We have seen this trap before. Well . . . any European journalist of my advanced age has seen it. It was called the Oder-Neisse Problem. It consumed hours of soporific briefings and blackened kilometres of dead paper. It kept West Germany safely hobbled to the Western Allies for just over twenty years.
There are differences of scale and detail, but the similarities are sickening. The Oder-Neisse Problem went like this. After the Second World War, Poland annexed the German provinces of Silesia, Pomerania and East Prussia, and expelled their populations – some eight million people. Most of them ended up in West Germany. Egged on by the Americans, the new West German state refused to recognise the new eastern border on the Oder and Neisse rivers, proclaimed that the ‘frontiers of 1937’ were still in force, and demanded that the rest of the world accept the duty to restore Germany’s ‘territorial integrity’. The enormous expellee leagues gained a stranglehold on politics. For decades, it was assumed that anyone who suggested recognising the Oder-Neisse Line was committing political suicide. West German TV daily predicted the weather, cloudy or sunny, in Silesia as well as in Bavaria.
In public, the Western Allies stoutly supported this position. In private, any French or British diplomat would agree that it was odious and unreal. But that was why they valued it. A West Germany firmly shackled to this impossibilist dogma would never be able to do a deal with the Soviet Union, such as leaving Nato in return for reunification. It was only in 1970 that Willy Brandt decided to lead his country out of the trap by recognising the territorial results of the war and the new boundaries. The expellees threatened to destroy him, but nothing happened. The Allies, who had grown fed up with their own hypocrisy, let Brandt have his way.
When will there be a Georgian Willy Brandt? The notion raises hollow laughter in Sukhum. Georgian politicians still insist that Abkhazia is Georgian, use extreme rhetoric about ‘overcoming separatism’ and walk out of meetings to which Abkhazians are admitted. But as with West Germany, the effect of this ‘impossibilism’ is to make Georgia less independent, not more.
Ames’ target is a much easier bird to pick off. English language media’s bias is well known, and from my unscientific survey the Washington Post and the Guardian tend to be the most vociferous in painting Russian and Putin as a neo-Evil Empire. Noting this may be old hat, but constantly necessary in the trenches of the information war. The target of Ames’ ire is WaPo‘s recent attempt to pin the “assassination attempt” against Karina Moskalenko on Putin even though French police showed that there was no attempt whatsoever. When Ames asked Hiatt why the Post didn’t wait for the investigation before charging, trying and convicting Putin, he responded:
“I am aware of newspaper articles in Figaro and the New York Times that quoted unnamed police sources positing the theory that a broken thermometer was the source of the mercury found in Moskalenko’s car,” he said. “These sources were in Paris, where officials may have a foreign-policy reason not to spark a dispute with Russia, and not in Strasbourg, where the investigation was taking place.” He also implied that Moskalenko, who doubted the “broken-thermometer theory,” as Hiatt put it, was more reliable than the investigators. These were incredible charges leveled at Le Figaro and the French political and judicial systems. But was Hiatt right?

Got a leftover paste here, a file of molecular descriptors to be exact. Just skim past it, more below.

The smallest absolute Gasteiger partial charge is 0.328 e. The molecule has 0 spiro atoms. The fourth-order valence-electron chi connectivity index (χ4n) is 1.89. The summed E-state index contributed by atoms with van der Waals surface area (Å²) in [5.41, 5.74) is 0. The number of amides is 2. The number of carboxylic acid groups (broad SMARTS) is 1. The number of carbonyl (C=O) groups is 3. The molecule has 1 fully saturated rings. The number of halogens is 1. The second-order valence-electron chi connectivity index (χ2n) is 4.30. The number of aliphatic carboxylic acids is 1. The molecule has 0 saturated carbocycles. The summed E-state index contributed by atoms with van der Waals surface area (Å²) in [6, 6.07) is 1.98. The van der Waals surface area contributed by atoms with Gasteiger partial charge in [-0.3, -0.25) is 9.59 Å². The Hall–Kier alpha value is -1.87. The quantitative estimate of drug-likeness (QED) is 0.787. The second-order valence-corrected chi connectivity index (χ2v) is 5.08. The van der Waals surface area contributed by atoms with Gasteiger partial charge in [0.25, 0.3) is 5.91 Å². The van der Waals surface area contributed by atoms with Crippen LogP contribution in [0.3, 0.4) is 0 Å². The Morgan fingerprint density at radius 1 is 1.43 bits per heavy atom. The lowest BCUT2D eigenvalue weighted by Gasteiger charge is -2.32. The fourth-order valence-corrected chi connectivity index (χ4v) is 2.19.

Well as Gomer used to say, “Surprise, surprise, surprise” Hiatt wasn’t right. In fact, with “the magic of a couple of phone calls” to Curille Louis, the Figaro reporter who wrote about the police investigation, Ames discovered the following:
“I am frankly surprised that the Washington Post‘s editorial page editor would say something like this without even calling me to see if what he says was true,” Louis told me, stunned and laughing. “It’s simply not true. I used several sources, but the two main sources were a top police official here in Paris and a top investigator from the prosecutor’s office in Strasbourg.” Louis even named the source in Strasbourg–assistant prosecutor Claude Palpacuer. His sources in Paris are reliable people he has been working with for years. Louis explained that the investigators felt they’d probably solved the case after they tracked down the car’s previous owner, a local antiques dealer who had indeed broken an old barometer (not thermometer) in the car shortly before selling it.
I then asked Louis what he thought about Hiatt’s larger assumption: that Le Figaro‘s sources in Paris could not be trusted because the French might be worried about upsetting Russia. Again, Louis laughed in disbelief: “This sounds like a kind of conspiracy theory. You would have to believe that judges and police officials in two cities conspired to manipulate a Le Figaro journalist in order to plant a story that was not very big news here in the first place. Why would the authorities go through all of this effort for such a small story? I find this idea of a conspiracy completely unlikely.” Louis was disappointed at Hiatt’s accusations: “I suppose I might feel honored that the Washington Post bothers to write about me, but you know, I feel a bit surprised. If he called me I could have explained how I wrote the story. But he didn’t try. Quite often we’re very impressed here by how American journalists work, the high standards they use to source stories…. So it’s disappointing to learn that [Hiatt] came to his conclusions about the way I work without even calling me.”
Kudos to Ames. And to Louis, don’t worry if you keep reading English language reporting on Russia the disappointment will becoming something of a second nature. Many of us have become so inured to it that it wears like a second skin.Post Views: 817